Friday, July 27, 2012

Tuning 101

Today class, we are going to discuss how a plug swims and how to tune it to swim exactly the way we want. Most wooden lures come out of the package and swim just fine. However there are the days where there is some wind or chop on the water and the fish want the lure diving deeper, just barely subsurface or they only want it waking on the surface. The ability to finely tune your swimmer to fish the conditions perfectly will definitely help you catch a few more fish. We are going to use the 3" pike as the example in today's lesson, so let's begin.

Roll vs. Wag 101
There are two main ways that a lure will swim. Dave Anderson wrote a really detailed article in Surfcaster's Journal about how a plug swims, and I encourage you all to check it out. But I am going to go over the two basic functions of a wooden lure, roll and wag.

Roll Diagram
Roll: This is how the rotates around the length of the lure, or the Y axis. The metal lip is going to catch water as the lure is retrieved. The water will come over the lip and onto the shaped head of the pike. As the water exits the top of the head, it will cause the lure to roll to one side, catch its balance and then roll to the other side.

Wag: Wag is a bit easier concept. It's how the rear of the lure is rotating and pivoting from the front of the lure. Like a dog wagging its tail.  The lip and head of the pike are moving a lot of water out of the way, the water then slides along the side of the lure, but it is not as strong and back eddies to a certain degree, causing the rear of the lure to wag from side to side. The 3" pike will swim head down, and the tail on the surface wagging.

Wag Diagram
There is certainly a lot of personal preference for how you like a lure to swim. Some people prefer the tight roll of a lure, with little wag. Others like little roll and lots of wag. I like a nice mix of the two, with a little bit more emphasis on the wag. Fishing is 95% confidence in what you are casting and how it fishes. If you can tune a lure to really match your confidence and the conditions, well, that's what you should be doing.

So in order to make a lure really swim the way you like, we make a few minor modifications to tune it.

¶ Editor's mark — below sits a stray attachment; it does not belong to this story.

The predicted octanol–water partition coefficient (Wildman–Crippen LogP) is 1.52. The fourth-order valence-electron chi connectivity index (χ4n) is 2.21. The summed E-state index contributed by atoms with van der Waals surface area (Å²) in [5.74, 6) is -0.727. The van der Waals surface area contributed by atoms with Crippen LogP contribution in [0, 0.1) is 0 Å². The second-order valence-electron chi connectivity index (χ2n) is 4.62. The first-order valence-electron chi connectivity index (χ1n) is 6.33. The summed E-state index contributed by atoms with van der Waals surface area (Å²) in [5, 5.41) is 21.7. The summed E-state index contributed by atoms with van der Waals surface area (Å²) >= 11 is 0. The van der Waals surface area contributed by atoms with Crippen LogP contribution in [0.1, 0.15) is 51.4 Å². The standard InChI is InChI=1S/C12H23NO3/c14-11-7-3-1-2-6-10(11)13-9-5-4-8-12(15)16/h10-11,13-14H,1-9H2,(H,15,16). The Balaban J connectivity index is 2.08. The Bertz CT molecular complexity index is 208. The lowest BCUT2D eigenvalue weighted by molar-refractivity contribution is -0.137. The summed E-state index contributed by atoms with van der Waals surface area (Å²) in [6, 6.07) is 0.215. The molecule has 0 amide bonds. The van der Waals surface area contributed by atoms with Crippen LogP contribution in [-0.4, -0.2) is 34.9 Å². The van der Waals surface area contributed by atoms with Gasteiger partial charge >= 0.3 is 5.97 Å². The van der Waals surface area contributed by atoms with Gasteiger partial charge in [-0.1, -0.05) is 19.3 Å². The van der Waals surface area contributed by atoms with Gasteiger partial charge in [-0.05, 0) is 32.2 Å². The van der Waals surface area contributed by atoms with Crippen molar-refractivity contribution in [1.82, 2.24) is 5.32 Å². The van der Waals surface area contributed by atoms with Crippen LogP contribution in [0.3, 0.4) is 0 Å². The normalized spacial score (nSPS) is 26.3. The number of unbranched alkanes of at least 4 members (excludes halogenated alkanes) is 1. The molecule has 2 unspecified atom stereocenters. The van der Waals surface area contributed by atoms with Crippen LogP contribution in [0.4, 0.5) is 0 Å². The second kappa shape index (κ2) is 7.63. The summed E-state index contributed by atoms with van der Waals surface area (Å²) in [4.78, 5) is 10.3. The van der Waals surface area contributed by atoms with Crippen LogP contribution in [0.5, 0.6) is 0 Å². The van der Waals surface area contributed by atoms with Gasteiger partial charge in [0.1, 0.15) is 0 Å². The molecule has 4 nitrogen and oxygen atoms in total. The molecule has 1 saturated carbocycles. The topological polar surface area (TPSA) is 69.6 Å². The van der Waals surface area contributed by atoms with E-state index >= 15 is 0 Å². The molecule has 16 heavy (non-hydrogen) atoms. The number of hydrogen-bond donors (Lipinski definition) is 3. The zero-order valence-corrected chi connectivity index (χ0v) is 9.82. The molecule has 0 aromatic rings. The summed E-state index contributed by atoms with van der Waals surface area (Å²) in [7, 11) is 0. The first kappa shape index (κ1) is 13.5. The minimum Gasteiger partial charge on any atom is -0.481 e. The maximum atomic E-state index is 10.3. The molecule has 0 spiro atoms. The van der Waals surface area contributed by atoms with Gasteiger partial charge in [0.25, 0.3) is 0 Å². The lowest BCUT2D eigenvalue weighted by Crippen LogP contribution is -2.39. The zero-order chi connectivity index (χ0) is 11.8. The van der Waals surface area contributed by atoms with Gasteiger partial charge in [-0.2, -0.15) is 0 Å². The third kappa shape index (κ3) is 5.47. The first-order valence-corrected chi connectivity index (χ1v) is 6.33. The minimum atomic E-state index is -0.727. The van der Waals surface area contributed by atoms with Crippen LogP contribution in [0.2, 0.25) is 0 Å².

1. Line tie: When I am referring to the line tie, I am talking about the loop at the front of the lure where you tie your line to, whether it be direct via a loop knot, snap or a clip like the Breakaways, etc. I am not fond of a clinch knot when tying to a lure. I think it steals some of the life from the lure.

There are two things we can do when modifying the line tie. We can bend it up towards the top of the lure, or bend it down towards the bottom. Here's what happens.

Bending it down: The lure will fish closer to the surface, but with more roll.

Bending it up: The lure will fish deeper in the water, but with more wag.

There are some precautions to be mindful of. While bending the line tie down, you might get the lure on the surface like you want, but it might require a slower retrieve so the lure doesn't roll over. You don't need to be very aggressive bending the line tie. As the saying goes, "a little pinch will do".

2. Hooks: Changing the hooks can also change how a lure swims. Changing to a heavier hook can add a little more weight to the lure and changing its balance, typically giving the 3" pike a bit less wag and more roll. Changing to a lighter hook will do the opposite, more roll and less wag.

3. Lip angle: It is typically not advised to change the angle if the lip, but sometimes you have to do what you have to do. I usually look at this as more of a last resort and I always adjust the line tie before the lip.

Bending it down: The lip will push more water, forcing it to stay closer to the surface.

Bending it up: The lip will force more water of the top of the lure making it fish deeper.

This is just the basics for tuning the 3" pike. A bit of experimenting will go a long way to getting the lure to fish just perfectly. A lot of these modifications will also work on danny's, Hahn's, R.M. Smith's and other metal lipped swimmers as well. Fish you lures in a variety of conditions. Don't just pull them out when your go-to patterns are not working. Develop confidence in them by making these minor tweaks to really make them shine. Eventually they will become a regular part of your arsenal in the right conditions.

Be sure to leave a comment with any questions or comments. Now go fishing!

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